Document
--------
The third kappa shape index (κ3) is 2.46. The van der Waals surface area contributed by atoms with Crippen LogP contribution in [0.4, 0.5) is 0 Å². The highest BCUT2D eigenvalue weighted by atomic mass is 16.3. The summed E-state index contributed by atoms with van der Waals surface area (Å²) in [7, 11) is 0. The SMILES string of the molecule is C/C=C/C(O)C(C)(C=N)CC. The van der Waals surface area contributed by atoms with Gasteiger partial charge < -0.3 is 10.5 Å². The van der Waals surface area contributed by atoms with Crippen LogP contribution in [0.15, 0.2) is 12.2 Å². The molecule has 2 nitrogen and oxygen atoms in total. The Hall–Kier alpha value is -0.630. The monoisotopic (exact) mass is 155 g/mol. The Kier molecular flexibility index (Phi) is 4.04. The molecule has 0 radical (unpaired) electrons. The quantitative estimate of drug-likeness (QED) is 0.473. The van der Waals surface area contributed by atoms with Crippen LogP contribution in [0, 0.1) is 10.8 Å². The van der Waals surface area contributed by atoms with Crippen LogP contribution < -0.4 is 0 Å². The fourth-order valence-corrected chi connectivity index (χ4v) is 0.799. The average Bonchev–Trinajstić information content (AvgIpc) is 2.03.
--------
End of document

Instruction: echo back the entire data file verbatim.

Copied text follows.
The third kappa shape index (κ3) is 2.46. The van der Waals surface area contributed by atoms with Crippen LogP contribution in [0.4, 0.5) is 0 Å². The highest BCUT2D eigenvalue weighted by atomic mass is 16.3. The summed E-state index contributed by atoms with van der Waals surface area (Å²) in [7, 11) is 0. The SMILES string of the molecule is C/C=C/C(O)C(C)(C=N)CC. The van der Waals surface area contributed by atoms with Gasteiger partial charge < -0.3 is 10.5 Å². The van der Waals surface area contributed by atoms with Crippen LogP contribution in [0.15, 0.2) is 12.2 Å². The molecule has 2 nitrogen and oxygen atoms in total. The Hall–Kier alpha value is -0.630. The monoisotopic (exact) mass is 155 g/mol. The Kier molecular flexibility index (Phi) is 4.04. The molecule has 0 radical (unpaired) electrons. The quantitative estimate of drug-likeness (QED) is 0.473. The van der Waals surface area contributed by atoms with Crippen LogP contribution in [0, 0.1) is 10.8 Å². The van der Waals surface area contributed by atoms with Crippen LogP contribution < -0.4 is 0 Å². The fourth-order valence-corrected chi connectivity index (χ4v) is 0.799. The average Bonchev–Trinajstić information content (AvgIpc) is 2.03.